High school football teams fight all year for a shot at the district title. If they fall short, the backup plan is to be district runner-up, because that spot (like the title winner) earns a trip to the playoffs.
Neither the Wharton Wildcats nor the Sunlake Seahawks were able to achieve their top goal of a district title, but both earned a hard-fought runner-up spot to earn a playoff berth. And both battled right to the end in the first round of the playoffs, before falling to their opponents.
Neither team had an easy road to earning second place in the district. For Wharton, two straight district losses put them in a must-win situation at the end of the year against Bloomingdale. The team had faced a big deficit heading into the final period, but scored 22 unanswered points and came away with a 30-23 win, a tie-breaker over the Bulls and that coveted runner-up spot in Class 8A-District 6.
Sunlake dropped its first district game, then rallied to win their next three to earn their second place finish. A tough 28-21 win over Land O’ Lakes in October proved to be the difference between the two teams, and the difference between second and third place. In the end, the Seahawks’ 3-1 record was good enough for runner-up status in Class 6A-District 6.
While those were satisfying finishes for each school, it was really just the end of the regular season: Both teams then entered a separate 32-team regional tournament to determine the state champion. But for both clubs, the beginning of their playoffs would also be the end. Wharton fell in their playoff opener to Orlando’s Dr. Phillips Panthers, 37-10, while Sunlake was a field goal short to the Gainesville Hurricanes, 17-14.
Sunlake Head Coach Bill Browning explained that, despite the loss, he was impressed with the way his team played.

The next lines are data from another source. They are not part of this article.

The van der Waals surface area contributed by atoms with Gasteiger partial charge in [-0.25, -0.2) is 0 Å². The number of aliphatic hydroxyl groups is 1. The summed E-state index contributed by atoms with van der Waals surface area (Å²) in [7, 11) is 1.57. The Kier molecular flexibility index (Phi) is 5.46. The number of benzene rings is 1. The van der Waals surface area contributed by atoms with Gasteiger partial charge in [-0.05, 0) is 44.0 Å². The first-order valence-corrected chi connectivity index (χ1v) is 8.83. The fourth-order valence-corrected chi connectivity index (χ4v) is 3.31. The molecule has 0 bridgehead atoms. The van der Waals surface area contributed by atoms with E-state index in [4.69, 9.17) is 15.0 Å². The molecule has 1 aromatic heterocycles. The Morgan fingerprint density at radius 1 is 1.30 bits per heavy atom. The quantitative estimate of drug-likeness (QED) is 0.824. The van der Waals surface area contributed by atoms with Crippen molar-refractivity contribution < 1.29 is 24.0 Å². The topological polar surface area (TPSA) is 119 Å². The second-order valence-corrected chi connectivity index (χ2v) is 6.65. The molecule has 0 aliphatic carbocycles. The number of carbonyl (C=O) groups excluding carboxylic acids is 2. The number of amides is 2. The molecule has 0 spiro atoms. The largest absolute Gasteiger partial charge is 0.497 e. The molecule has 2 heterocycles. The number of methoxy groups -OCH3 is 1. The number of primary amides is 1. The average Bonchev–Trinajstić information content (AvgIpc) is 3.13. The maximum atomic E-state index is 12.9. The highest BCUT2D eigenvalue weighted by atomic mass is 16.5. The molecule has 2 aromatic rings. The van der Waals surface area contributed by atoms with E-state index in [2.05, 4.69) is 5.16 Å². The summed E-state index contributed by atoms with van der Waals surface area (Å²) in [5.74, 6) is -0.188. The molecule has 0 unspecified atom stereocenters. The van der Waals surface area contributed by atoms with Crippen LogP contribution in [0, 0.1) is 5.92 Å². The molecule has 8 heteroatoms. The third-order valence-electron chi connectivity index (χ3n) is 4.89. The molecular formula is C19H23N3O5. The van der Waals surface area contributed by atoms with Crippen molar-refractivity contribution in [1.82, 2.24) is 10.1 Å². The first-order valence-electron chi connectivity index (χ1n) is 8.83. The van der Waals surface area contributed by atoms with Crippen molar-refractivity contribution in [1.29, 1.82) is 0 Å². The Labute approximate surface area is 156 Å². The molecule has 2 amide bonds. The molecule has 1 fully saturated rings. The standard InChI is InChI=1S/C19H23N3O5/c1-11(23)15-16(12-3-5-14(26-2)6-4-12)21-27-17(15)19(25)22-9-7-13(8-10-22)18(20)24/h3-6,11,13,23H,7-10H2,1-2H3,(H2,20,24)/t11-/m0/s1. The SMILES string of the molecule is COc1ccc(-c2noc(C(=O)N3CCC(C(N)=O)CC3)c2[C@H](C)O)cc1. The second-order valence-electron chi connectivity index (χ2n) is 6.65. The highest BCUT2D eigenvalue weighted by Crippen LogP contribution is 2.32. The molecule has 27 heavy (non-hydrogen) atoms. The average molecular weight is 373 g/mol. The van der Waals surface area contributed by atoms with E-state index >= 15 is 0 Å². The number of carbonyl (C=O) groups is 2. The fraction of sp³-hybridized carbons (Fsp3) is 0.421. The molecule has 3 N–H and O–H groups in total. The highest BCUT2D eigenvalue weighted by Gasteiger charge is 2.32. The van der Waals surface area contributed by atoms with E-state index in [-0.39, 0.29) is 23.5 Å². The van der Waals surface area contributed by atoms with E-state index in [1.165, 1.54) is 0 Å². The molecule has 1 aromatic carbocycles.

“Gainesville’s a very talented team. They have a ton of speed,” he said. “We played exceptionally well. Physically, we beat them up. The effort was fantastic. Close ballgame.”
The Seahawks out-gained the Hurricanes and had a lead late in the game, but some untimely penalties and a late surge by Gainesville ended their season.
For Wharton, although the final score indicated the game wasn’t close, it really didn’t break open until the final period. The Wildcats were behind 14-3 at halftime and still within two scores in the fourth quarter. Head Coach David Mitchell said it was a few game-changing snaps and some self-inflicted wounds that turned the tide against them.
“They scored based on big plays,” he said. “We had problems with penalties. That’s what hurt us a lot.”
While he didn’t want Wharton to end their year with a loss, Mitchell believes they had a good season and already is looking toward next year. He has a number of returning players, and several of them will participate in other high school sports, which he said will help them on the gridiron.
In 2014, the key will be keeping them on top of their grades (and eligible to play sports), focused and ready for the new season.
Browning has his team looking forward to 2014 as well. He said the Seahawks have plenty of good talent returning — especially on offense — and they’ll be able to use some of the school’s junior varsity players, who enjoyed an 8-0 season this year.
Looking back, the coaches know that making the playoffs is an achievement in itself, both for themselves and the players who work so hard to get there. And for those graduating, many can look back on not just a good year, but a good career at their respective schools.
“For some of those players, it’s the third opportunity (to participate in the playoffs) in three years for them. That’s pretty good,” Mitchell said.
And Browning agrees. “For the kids coming back we’ll have to learn from it (the playoff loss), and for the seniors, we had a great senior bunch. They’re the winning-est senior class in the short history of the school.”